Confronted with poor primary performances in states with higher populations of low-income people, Democratic presidential candidate Bernie SandersBernie SandersThe Memo: Biden faces tough road on pledge to heal nation Clyburn: Biden falling short on naming Black figures to top posts Prepare for buyers' remorse when Biden/Harris nationalize health care MORE said his losses are due to those people not voting. 

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"Well, because poor people don't vote. I mean, that's just a fact. That's a sad reality of American society," Sanders said in an interview with MSNBC's "Meet the Press" set to air in full on Sunday.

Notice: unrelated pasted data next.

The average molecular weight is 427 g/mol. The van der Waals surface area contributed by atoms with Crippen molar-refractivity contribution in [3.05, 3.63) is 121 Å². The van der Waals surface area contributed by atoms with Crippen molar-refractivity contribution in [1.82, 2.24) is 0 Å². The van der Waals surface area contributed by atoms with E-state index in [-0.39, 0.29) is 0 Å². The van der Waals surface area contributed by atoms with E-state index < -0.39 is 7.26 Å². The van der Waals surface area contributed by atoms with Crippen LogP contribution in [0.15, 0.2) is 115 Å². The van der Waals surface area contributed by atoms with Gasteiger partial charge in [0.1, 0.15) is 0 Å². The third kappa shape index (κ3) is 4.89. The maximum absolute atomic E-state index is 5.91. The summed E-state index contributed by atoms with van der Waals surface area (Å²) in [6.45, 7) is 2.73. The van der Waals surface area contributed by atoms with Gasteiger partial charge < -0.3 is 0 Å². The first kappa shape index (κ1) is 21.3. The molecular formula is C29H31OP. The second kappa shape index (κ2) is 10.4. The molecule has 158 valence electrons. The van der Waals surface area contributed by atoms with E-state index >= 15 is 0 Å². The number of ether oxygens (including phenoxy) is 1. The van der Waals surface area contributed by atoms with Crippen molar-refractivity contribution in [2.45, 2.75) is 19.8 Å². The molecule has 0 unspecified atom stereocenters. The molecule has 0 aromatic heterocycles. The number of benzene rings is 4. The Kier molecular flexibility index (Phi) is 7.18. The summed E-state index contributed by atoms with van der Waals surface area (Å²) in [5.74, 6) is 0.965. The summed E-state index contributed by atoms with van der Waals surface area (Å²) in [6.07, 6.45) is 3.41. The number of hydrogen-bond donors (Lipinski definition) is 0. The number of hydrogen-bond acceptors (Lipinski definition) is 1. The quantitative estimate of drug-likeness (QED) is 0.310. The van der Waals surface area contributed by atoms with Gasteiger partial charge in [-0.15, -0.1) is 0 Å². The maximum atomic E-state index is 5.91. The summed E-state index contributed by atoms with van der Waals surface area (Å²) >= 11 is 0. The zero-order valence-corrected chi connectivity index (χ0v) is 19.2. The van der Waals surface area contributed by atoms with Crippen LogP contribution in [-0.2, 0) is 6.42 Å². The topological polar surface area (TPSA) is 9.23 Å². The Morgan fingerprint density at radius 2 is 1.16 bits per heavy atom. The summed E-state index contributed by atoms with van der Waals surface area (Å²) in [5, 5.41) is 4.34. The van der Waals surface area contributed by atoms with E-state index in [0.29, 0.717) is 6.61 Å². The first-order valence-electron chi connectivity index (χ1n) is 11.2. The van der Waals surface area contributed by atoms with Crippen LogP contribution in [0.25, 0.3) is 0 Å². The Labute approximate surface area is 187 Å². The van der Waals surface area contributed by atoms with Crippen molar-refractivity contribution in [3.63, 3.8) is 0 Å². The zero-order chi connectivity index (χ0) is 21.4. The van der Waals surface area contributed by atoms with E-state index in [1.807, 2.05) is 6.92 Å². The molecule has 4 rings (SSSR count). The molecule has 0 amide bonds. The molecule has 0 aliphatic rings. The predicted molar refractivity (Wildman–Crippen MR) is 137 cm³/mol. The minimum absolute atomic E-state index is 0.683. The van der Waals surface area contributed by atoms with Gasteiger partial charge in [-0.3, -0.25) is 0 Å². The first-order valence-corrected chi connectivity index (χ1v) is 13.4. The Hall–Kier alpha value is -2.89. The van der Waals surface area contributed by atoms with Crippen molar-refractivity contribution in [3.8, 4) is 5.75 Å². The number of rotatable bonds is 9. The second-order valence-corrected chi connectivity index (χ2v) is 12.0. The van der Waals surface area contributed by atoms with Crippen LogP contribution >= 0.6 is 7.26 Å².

Host Chuck Todd had asked about rival Hillary ClintonHillary Diane Rodham ClintonTrump says he'll leave White House if Biden declared winner of Electoral College Federal workers stuck it out with Trump — now, we're ready to get back to work Biden soars as leader of the free world MORE's victory in 16 of 17 primary contests in states with the highest levels of income inequality. 

“If we can significantly increase voter turnout so that low-income people and working people and young people participated in the political process, if we got a voter turnout of 75 percent, this country would be radically transformed,” Sanders said. 

Sanders has often pinned his success rate to voter turnout. But he has lost among Democratic voters with household incomes below $50,000, 55 percent to 44 percent, across primaries where network exit polls have been conducted, according to The Washington Post.